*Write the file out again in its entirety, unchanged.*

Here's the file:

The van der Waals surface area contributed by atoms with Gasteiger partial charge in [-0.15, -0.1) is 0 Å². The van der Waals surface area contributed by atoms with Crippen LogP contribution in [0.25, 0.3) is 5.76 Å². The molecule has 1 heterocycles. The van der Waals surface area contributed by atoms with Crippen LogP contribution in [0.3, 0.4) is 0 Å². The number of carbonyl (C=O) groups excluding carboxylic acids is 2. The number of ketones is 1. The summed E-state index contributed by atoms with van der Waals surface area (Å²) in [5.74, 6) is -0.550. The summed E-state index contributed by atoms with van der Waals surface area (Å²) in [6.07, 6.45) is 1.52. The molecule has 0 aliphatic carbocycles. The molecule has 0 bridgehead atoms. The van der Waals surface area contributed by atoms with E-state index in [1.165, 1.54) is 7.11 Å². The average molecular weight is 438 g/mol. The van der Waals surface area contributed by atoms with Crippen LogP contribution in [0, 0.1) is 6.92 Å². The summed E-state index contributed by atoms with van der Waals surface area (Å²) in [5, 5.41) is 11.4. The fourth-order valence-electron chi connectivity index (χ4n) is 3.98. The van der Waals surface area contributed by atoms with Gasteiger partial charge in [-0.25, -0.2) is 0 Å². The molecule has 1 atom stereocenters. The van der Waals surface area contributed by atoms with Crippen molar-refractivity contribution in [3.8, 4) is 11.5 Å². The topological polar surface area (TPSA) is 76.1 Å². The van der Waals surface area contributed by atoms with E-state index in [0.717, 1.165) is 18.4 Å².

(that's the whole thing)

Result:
The van der Waals surface area contributed by atoms with Gasteiger partial charge in [-0.15, -0.1) is 0 Å². The van der Waals surface area contributed by atoms with Crippen LogP contribution in [0.25, 0.3) is 5.76 Å². The molecule has 1 heterocycles. The van der Waals surface area contributed by atoms with Crippen LogP contribution in [0.3, 0.4) is 0 Å². The number of carbonyl (C=O) groups excluding carboxylic acids is 2. The number of ketones is 1. The summed E-state index contributed by atoms with van der Waals surface area (Å²) in [5.74, 6) is -0.550. The summed E-state index contributed by atoms with van der Waals surface area (Å²) in [6.07, 6.45) is 1.52. The molecule has 0 aliphatic carbocycles. The molecule has 0 bridgehead atoms. The van der Waals surface area contributed by atoms with E-state index in [1.165, 1.54) is 7.11 Å². The average molecular weight is 438 g/mol. The van der Waals surface area contributed by atoms with Crippen LogP contribution in [0, 0.1) is 6.92 Å². The summed E-state index contributed by atoms with van der Waals surface area (Å²) in [5, 5.41) is 11.4. The fourth-order valence-electron chi connectivity index (χ4n) is 3.98. The van der Waals surface area contributed by atoms with Gasteiger partial charge in [-0.25, -0.2) is 0 Å². The molecule has 1 atom stereocenters. The van der Waals surface area contributed by atoms with Crippen molar-refractivity contribution in [3.8, 4) is 11.5 Å². The topological polar surface area (TPSA) is 76.1 Å². The van der Waals surface area contributed by atoms with E-state index in [0.717, 1.165) is 18.4 Å².